KEARNEY — Amy Stephens can only smile when she looks back at her years as the head women’s basketball coach at the University of Nebraska at Kearney.
“It’s hard to believe it was so long ago,” she said. “I was 24 when I was hired and that September I turned 25. I was so young. It makes you laugh how young. There was so much I didn’t know and so much I had to learn when Dick Beechner took a chance on me. ... I think I was the fifth or sixth choice in that hiring process.”
Beechner, who had seen the top choice accept then change his mind in a matter of hours, rolled the dice and came up with a winner in Stephens. The Alliance native and former Husker turned UNK into a juggernaut, winning 197 games in the eight seasons between 1995 and 2002. During that span, the Lopers won five Rocky Mountain Athletic Conference titles and made seven consecutive trips to the NCAA Division II Tournament. She was named the RMAC Coach of the Year four times and was a WBCA national coach of the year finalist in 2000.
UNK also enjoyed an NCAA Division II record 87-game home winning streak during her tenure.
She left UNK to take the head coaching position at Drake University where she coached for nine years, compiling a 151-130 record. In 2007 she led the Bulldogs to the Missouri Valley Conference title and an automatic berth in the NCAA Tournament. The next year the Bulldogs won the conference title and made one of their four WNIT appearances with her as head coach.
After Drake, she worked as an assistant coach at Saint Louis and Memphis before joining Connie Yori’s staff at Nebraska in 2014. She was out of coaching for two years after Yori and her staff were let go at Nebraska, but a call from Memphis head coach Melissa McFerrin brought her back to the coaching ranks and she’s been the Tigers’ associate head coach the last two years.
“It’s been a lot of fun, I’ve enjoyed it,” she said. “The weather is amazing. The springs and falls are beautiful. The winters are extremely mild. ... The city of Memphis is also just a huge draw. There is so much culture and diversity, and the food is just fabulous. Obviously, the university has been a really good experience as far as the people I’m working with.”
Stephens said she’s using her head coaching experience to enhance her position as an assistant coach.
“I’ve kind of found my niche. ... When you’re the head coach you have to hold people accountable, whether it’s your staff or whether it’s your kids. It’s been really nice not being that person that has to hold people accountable all the time,” she said.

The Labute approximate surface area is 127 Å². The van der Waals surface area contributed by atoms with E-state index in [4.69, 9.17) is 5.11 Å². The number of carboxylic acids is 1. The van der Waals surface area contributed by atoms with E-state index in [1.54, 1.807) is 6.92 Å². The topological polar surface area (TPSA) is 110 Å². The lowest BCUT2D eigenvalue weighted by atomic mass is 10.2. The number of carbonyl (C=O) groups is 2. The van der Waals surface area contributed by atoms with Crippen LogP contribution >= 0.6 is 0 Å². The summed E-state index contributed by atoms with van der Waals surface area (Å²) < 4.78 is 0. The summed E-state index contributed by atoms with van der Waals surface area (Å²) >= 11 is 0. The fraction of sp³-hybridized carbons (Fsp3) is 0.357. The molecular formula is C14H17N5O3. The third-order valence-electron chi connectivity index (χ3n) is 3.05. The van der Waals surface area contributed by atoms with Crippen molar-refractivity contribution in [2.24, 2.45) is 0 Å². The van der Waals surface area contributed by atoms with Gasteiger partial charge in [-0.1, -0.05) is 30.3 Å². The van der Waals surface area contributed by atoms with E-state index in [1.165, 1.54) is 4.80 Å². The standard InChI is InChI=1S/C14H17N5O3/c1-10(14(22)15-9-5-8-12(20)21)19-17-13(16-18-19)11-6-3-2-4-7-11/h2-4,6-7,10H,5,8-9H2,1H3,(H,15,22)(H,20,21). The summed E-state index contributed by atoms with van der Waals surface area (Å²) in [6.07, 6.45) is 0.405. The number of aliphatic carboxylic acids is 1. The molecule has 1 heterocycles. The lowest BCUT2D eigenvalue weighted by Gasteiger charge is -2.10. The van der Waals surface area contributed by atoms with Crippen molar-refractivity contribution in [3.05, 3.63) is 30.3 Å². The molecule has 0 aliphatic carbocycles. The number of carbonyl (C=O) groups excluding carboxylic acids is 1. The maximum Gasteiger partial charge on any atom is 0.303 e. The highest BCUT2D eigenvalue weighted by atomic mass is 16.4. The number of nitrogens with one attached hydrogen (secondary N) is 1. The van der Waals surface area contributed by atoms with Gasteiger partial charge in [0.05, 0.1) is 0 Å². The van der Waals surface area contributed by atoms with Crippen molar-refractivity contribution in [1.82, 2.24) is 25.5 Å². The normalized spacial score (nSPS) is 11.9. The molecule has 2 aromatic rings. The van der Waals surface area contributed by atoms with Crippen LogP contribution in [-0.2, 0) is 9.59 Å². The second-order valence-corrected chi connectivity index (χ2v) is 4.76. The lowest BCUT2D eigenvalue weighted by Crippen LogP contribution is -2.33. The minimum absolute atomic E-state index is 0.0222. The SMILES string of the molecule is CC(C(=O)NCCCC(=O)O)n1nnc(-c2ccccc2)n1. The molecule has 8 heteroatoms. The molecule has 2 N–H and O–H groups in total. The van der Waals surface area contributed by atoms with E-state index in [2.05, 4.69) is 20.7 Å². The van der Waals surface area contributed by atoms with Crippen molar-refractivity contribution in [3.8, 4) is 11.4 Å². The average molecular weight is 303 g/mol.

She also has found she can build stronger relationship with players as an assistant coach, and she can focus on teaching skills, scouting and developing strategy.
“I love that role. It’s a great role. It allows me to coach and teach and get into the counseling and the strategy, which I really love,” she said.
Her relationship with the players is something she really enjoyed at UNK. Another thing she finds she enjoyed is something that all UNK athletes complain about — the 10-, 12-, 15-hour bus trips.
“At Memphis, we take charter flights everywhere. We took a 37-minute flight up to Southern Illinois last year. We’re so spoiled at Memphis,” she said. “Then I think back to those days on those bus trips where you played cards and you sat across the aisle from the players and you really dove into getting to know them as people. ... That’s how those relationships got built.
“It was such a great time to be at Nebraska-Kearney because they had just transitioned into the Rocky Mountain Athletic Conference and we were able to recruit Nebraska and Iowa kids who really wanted to work hard. ... It was a different time and era in the ’90s where players came in and worked really hard. Sometimes I look back and chuckle, those young women were just so great. They were great people. They were so loyal and so hard-working. They thought different than kids do today.”
Changing times have brought about another factor that Stephens finds appealing about being an assistant coach. She’s not very heavily involved in recruiting.
She said assistant coaches used to “set the table” for the head coach when it comes to recruiting. After the assistant did all the ground work, the head coach would come in at the end and close the deal.
“That doesn’t work anymore. ... The head coach has to be involved from Day One in recruiting or you’re not going to get the caliber of kids you need to sign,” she said.
Stephens still has a strong bond with Nebraska. Her parents live in Albion, as does one of her sisters. Another sister lives in Seward. Her brother lived in Lincoln until he moved to Evanston, Ind., about a year ago. And, she still has a home in Lincoln where she spends most of her off-season.
She’s unsure how much longer she will be involved in coaching basketball.
“When things went down at Nebraska I thought I was done,” she said. “I always said when I was at Kearney I wouldn’t be an old coach. But now I’m 52 years old and I’ve redefined what ‘old’ means. I still have good energy and I love what I do and I love the people I work with. I’ll just take it one year at a time.”